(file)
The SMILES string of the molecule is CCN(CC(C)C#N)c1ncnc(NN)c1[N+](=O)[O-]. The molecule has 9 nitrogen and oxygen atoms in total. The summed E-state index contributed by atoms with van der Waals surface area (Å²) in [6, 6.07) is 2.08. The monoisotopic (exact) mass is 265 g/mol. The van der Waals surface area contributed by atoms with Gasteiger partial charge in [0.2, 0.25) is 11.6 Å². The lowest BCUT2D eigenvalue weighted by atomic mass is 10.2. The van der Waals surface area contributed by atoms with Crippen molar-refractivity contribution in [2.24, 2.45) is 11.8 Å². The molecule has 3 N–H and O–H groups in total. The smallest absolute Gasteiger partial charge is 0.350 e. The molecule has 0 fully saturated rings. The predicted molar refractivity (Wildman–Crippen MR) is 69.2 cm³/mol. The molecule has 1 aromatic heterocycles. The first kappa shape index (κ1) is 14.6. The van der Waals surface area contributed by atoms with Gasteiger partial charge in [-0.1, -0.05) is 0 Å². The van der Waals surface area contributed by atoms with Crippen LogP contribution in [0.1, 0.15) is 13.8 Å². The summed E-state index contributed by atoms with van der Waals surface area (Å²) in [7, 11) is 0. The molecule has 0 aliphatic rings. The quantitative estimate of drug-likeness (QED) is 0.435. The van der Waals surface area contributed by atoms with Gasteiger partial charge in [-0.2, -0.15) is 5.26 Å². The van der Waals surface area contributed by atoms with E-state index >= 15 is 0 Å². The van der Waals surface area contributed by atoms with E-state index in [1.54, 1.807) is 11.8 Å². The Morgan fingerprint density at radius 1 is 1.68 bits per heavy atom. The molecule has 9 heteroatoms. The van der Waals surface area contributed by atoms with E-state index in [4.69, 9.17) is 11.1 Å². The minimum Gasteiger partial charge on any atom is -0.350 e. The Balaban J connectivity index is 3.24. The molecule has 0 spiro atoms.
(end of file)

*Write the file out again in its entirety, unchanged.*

The SMILES string of the molecule is CCN(CC(C)C#N)c1ncnc(NN)c1[N+](=O)[O-]. The molecule has 9 nitrogen and oxygen atoms in total. The summed E-state index contributed by atoms with van der Waals surface area (Å²) in [6, 6.07) is 2.08. The monoisotopic (exact) mass is 265 g/mol. The van der Waals surface area contributed by atoms with Gasteiger partial charge in [0.2, 0.25) is 11.6 Å². The lowest BCUT2D eigenvalue weighted by atomic mass is 10.2. The van der Waals surface area contributed by atoms with Crippen molar-refractivity contribution in [2.24, 2.45) is 11.8 Å². The molecule has 3 N–H and O–H groups in total. The smallest absolute Gasteiger partial charge is 0.350 e. The molecule has 0 fully saturated rings. The predicted molar refractivity (Wildman–Crippen MR) is 69.2 cm³/mol. The molecule has 1 aromatic heterocycles. The first kappa shape index (κ1) is 14.6. The van der Waals surface area contributed by atoms with Gasteiger partial charge in [-0.1, -0.05) is 0 Å². The van der Waals surface area contributed by atoms with Crippen LogP contribution in [0.1, 0.15) is 13.8 Å². The summed E-state index contributed by atoms with van der Waals surface area (Å²) in [7, 11) is 0. The molecule has 0 aliphatic rings. The quantitative estimate of drug-likeness (QED) is 0.435. The van der Waals surface area contributed by atoms with Gasteiger partial charge in [-0.2, -0.15) is 5.26 Å². The van der Waals surface area contributed by atoms with E-state index >= 15 is 0 Å². The van der Waals surface area contributed by atoms with E-state index in [1.54, 1.807) is 11.8 Å². The Morgan fingerprint density at radius 1 is 1.68 bits per heavy atom. The molecule has 9 heteroatoms. The van der Waals surface area contributed by atoms with E-state index in [4.69, 9.17) is 11.1 Å². The minimum Gasteiger partial charge on any atom is -0.350 e. The Balaban J connectivity index is 3.24. The molecule has 0 spiro atoms.